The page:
Self-sustaining toilets for Indian slums

Self-sustaining toilets for Indian slums

Self-sustaining toilets for Indian slums

A self-sustaining toilet capable of running without any external water for years in Indian slums is under development at a Swiss laboratory.

The researchers hope to put the toilet under test by 2017-18 in India once they find out ways to overcome two key psycho-social barriers for the users. Preliminary ground tests at Kampala and Nairobi, however, did not bring out those challenges that will surely come up in conservative Indian society.

Being developed with $2 million funding support from the Bill Gates Foundation, the toilet contains 60 litres of water, which is recycled using sophisticated “membrane filtration” technology to perpetually generate safe, hand-wash quality waters for ten users a day. As the toilet is equipped with a small pump for pushing up the water to the storage tank for hand wash and a tiny fan for removing the bad odour, solar panels are fitted on the top for electricity needs.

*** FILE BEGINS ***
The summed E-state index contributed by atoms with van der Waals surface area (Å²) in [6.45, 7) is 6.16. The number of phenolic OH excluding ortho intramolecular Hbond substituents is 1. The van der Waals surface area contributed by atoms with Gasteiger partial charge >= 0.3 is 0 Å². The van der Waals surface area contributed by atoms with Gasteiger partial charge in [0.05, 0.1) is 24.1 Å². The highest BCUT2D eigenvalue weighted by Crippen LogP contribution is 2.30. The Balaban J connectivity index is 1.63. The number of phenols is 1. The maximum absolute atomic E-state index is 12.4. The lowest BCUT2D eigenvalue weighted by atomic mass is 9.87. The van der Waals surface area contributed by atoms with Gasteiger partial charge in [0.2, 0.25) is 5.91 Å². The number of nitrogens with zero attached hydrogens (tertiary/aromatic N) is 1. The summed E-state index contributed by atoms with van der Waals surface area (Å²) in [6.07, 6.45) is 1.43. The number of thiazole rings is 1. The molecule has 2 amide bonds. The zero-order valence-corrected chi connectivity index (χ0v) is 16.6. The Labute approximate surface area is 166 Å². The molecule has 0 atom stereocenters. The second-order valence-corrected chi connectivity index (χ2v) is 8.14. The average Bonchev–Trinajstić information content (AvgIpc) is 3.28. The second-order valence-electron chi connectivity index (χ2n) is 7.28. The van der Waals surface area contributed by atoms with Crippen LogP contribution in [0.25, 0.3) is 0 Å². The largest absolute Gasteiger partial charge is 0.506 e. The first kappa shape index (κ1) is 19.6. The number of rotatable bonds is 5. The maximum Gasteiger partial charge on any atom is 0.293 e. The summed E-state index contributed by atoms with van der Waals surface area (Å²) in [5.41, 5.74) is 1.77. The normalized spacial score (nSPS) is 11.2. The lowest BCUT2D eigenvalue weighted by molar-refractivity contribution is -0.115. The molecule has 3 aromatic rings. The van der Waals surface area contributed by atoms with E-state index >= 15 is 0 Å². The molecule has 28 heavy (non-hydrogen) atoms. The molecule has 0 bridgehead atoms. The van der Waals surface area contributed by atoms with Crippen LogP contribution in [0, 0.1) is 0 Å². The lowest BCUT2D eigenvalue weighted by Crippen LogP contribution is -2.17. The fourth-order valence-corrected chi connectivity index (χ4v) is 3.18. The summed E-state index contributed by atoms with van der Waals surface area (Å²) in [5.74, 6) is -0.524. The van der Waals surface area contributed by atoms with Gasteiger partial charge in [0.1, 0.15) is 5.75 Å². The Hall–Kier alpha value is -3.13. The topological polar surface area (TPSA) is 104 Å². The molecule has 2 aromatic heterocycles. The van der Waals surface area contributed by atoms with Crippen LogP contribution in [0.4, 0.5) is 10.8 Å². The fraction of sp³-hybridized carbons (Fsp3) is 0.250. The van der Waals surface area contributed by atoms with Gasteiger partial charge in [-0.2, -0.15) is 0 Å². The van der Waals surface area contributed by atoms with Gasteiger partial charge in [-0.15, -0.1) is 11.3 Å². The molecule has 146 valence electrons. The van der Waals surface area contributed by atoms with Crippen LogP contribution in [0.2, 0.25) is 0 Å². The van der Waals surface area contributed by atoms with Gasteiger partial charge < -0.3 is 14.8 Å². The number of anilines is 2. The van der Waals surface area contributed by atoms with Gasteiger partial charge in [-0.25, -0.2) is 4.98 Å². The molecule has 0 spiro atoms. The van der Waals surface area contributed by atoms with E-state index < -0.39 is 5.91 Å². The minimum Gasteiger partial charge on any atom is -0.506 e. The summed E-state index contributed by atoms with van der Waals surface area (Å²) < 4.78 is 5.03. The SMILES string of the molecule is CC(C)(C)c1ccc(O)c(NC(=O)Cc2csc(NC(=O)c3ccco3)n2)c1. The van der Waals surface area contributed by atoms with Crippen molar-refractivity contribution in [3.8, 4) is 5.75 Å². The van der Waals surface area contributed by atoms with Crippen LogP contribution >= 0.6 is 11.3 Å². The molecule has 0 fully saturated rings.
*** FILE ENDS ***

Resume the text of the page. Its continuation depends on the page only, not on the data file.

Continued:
The researchers have also developed a parallel technology to generate nitrogen fertiliser from the urine.

A 20-member team at Eawag, Switzerland’s premiere institute of aquatic research, created two prototypes at a cost of 12,000 Swiss rranc (about $ 12,400) apiece. Both were tested successfully in the two African cities in the last two years. “For India, overcoming the cultural barriers is more important,” Christoph Luthi, a senior scientist associated with the Eawag division on water and sanitation in developing countries, told a group of visiting Indian journalists.

There are two problems – the first one is the mental block in washing the hands in water that comes out after recycling the urine and secondly relieving in the same pit, knowing fully well the presence of somebody else’s poop below. “Because of these factors, we are not projecting it as a public toilet, but as a toilet for a small family living in the slum. Also we aim to bring down the cost to $150-200,” he said.

Asked how the users in Kampala overcame the second bottleneck, Luthi said the users put newspaper pieces inside the pit after every use. Since an NGO was involved in cleaning the prototype toilets twice in a week to remove the faeces, it was not a problem.